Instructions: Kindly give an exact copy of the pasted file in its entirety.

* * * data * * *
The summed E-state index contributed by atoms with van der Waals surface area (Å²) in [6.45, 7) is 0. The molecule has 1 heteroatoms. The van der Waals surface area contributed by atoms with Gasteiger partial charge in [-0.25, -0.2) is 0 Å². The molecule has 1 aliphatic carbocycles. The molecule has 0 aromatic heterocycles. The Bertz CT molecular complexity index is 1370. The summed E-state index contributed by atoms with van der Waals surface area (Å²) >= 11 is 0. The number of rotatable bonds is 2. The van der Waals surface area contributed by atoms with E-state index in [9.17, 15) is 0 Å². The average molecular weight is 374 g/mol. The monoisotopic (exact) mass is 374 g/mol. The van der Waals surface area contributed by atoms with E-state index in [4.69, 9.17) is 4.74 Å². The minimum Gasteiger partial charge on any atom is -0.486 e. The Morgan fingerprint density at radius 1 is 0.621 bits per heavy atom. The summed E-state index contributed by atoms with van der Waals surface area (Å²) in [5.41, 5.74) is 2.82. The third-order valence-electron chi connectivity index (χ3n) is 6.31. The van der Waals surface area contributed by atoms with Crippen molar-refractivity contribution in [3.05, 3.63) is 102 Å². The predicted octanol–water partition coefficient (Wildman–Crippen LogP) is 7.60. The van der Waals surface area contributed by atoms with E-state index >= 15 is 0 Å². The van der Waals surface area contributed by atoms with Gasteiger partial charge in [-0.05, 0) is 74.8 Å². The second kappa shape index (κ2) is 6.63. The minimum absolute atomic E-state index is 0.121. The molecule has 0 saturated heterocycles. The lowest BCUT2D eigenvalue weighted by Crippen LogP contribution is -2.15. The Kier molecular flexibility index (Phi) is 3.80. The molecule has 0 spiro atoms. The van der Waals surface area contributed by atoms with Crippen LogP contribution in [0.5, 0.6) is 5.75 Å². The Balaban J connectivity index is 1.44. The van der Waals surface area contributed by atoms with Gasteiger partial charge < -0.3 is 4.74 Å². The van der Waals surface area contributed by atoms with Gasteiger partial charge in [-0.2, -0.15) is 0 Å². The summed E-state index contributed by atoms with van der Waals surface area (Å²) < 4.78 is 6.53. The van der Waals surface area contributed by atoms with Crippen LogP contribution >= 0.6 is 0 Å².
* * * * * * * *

The summed E-state index contributed by atoms with van der Waals surface area (Å²) in [6.45, 7) is 0. The molecule has 1 heteroatoms. The van der Waals surface area contributed by atoms with Gasteiger partial charge in [-0.25, -0.2) is 0 Å². The molecule has 1 aliphatic carbocycles. The molecule has 0 aromatic heterocycles. The Bertz CT molecular complexity index is 1370. The summed E-state index contributed by atoms with van der Waals surface area (Å²) >= 11 is 0. The number of rotatable bonds is 2. The van der Waals surface area contributed by atoms with E-state index in [9.17, 15) is 0 Å². The average molecular weight is 374 g/mol. The monoisotopic (exact) mass is 374 g/mol. The van der Waals surface area contributed by atoms with E-state index in [4.69, 9.17) is 4.74 Å². The minimum Gasteiger partial charge on any atom is -0.486 e. The Morgan fingerprint density at radius 1 is 0.621 bits per heavy atom. The summed E-state index contributed by atoms with van der Waals surface area (Å²) in [5.41, 5.74) is 2.82. The third-order valence-electron chi connectivity index (χ3n) is 6.31. The van der Waals surface area contributed by atoms with Crippen molar-refractivity contribution in [3.05, 3.63) is 102 Å². The predicted octanol–water partition coefficient (Wildman–Crippen LogP) is 7.60. The van der Waals surface area contributed by atoms with E-state index >= 15 is 0 Å². The van der Waals surface area contributed by atoms with Gasteiger partial charge in [-0.05, 0) is 74.8 Å². The second kappa shape index (κ2) is 6.63. The minimum absolute atomic E-state index is 0.121. The molecule has 0 saturated heterocycles. The lowest BCUT2D eigenvalue weighted by Crippen LogP contribution is -2.15. The Kier molecular flexibility index (Phi) is 3.80. The molecule has 0 spiro atoms. The van der Waals surface area contributed by atoms with Crippen LogP contribution in [0.5, 0.6) is 5.75 Å². The Balaban J connectivity index is 1.44. The van der Waals surface area contributed by atoms with Gasteiger partial charge < -0.3 is 4.74 Å². The van der Waals surface area contributed by atoms with Gasteiger partial charge in [-0.2, -0.15) is 0 Å². The summed E-state index contributed by atoms with van der Waals surface area (Å²) < 4.78 is 6.53. The van der Waals surface area contributed by atoms with Crippen LogP contribution >= 0.6 is 0 Å².